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Bullying Prevention

Building a positive and welcoming culture for all is a priority in PWCS.  According to the Virginia School Board Association (VSBA):

"Bullying is a significant problem nationwide. It can cause school absenteeism, mental and physical stress, poor school performance, poor self-esteem, and in some cases, school violence. Students who experience bullying are at increased risk for depression, anxiety, sleep difficulties, lower academic achievement, and dropping out of school. Bullying can also happen online. Reports of cyberbullying among public school attending students are highest for middle school (33%), followed by high school (30%), combined schools (20%) and primary schools (5%). School board members, superintendents, teachers, and parents play a critical role in creating a climate where bullying is not tolerated. It has been proven when adults and children stand together, bullying ends."

Educators are encouraged to participate in activities and programs that educate students and families about ways to practice positive conflict resolution and acceptance of others.

Together Against Bullying - Pacer Center

Bullying Prevention in PWCS

PWCS is committed to a school environment in which students are free from bullying. Regulation 733-1: Bullying of Students is provided to ensure appropriate preventative and corrective actions are taken to deal promptly and decisively with reported incidents of bullying.

Virginia Code § 22.1-276.01 defines bullying as “any aggressive and unwanted behavior that is intended to harm, intimidate, or humiliate the victim; involves a real or perceived power imbalance between the aggressor or aggressors and victim; and is repeated over time or causes severe emotional trauma.”  Taunts, threats, insults, gossip, humiliation, teasing, pushing, tripping, and hitting are all considered bullying behaviors.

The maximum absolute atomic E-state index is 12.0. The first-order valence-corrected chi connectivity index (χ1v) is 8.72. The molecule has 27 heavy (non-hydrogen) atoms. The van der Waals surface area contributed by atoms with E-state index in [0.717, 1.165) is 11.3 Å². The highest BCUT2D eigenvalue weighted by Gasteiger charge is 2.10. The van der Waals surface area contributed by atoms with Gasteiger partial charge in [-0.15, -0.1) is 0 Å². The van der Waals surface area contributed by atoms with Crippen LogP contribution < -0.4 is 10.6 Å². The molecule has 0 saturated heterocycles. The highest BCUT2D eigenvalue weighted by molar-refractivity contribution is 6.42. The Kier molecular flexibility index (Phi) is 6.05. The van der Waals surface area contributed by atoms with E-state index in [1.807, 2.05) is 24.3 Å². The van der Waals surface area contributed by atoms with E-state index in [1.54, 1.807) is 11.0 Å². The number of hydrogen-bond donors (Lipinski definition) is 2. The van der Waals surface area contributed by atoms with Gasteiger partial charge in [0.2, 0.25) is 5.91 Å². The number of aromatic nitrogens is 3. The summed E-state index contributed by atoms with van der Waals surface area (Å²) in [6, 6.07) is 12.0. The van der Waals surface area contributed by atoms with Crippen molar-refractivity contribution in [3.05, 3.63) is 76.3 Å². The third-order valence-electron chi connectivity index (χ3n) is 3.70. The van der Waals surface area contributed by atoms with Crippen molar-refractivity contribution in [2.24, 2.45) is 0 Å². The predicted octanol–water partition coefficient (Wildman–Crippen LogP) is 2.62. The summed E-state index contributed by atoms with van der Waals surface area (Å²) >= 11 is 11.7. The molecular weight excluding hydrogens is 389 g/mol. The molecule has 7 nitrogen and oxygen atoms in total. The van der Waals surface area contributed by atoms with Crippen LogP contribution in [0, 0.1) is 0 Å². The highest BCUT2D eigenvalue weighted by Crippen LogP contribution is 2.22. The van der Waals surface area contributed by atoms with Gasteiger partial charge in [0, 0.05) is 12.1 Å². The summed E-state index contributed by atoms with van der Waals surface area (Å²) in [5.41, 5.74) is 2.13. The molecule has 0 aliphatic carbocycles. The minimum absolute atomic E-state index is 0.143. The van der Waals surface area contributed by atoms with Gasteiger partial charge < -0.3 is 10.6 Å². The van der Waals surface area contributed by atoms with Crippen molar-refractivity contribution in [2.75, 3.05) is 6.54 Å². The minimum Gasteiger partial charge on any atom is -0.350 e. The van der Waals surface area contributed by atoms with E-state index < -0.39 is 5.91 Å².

Bullying includes cyber bullying, which involves the transmission, receipt, or display of electronic messages and/or images. Cyberbullying refers to any threats by one student towards another, typically through emails or on websites (e.g., blogs, social networking sites) and electronic communications that support deliberate, hostile, hurtful messages intended to harm others; includes such things as sending mean, vulgar, or threatening messages or images; posting sensitive, private information about another person; pretending to be someone else in order to make that person look bad; and defamatory online personal polling websites. Unacceptable use of technology includes use of technology off school property which has a material effect on the operation or general welfare of the school division, impacts the integrity of the educational process, threatens the safety and welfare of students, staff, or school property, or otherwise invades the rights of students or staff.

Bullying does not include ordinary teasing, horseplay, argument, or peer conflict.

Behavior that does not meet the definition of bullying may still warrant intervention by school administration and may violate other provisions of the PWCS “Code of Behavior” leading to disciplinary consequences.
When students believe they have been a victim of bullying behavior or if parents believe their child is being bullied, the following should occur:

The student and/or parent/guardian shall review Regulation 733-1: Bullying of Students. The regulation outlines the entire process  which follows the complaint.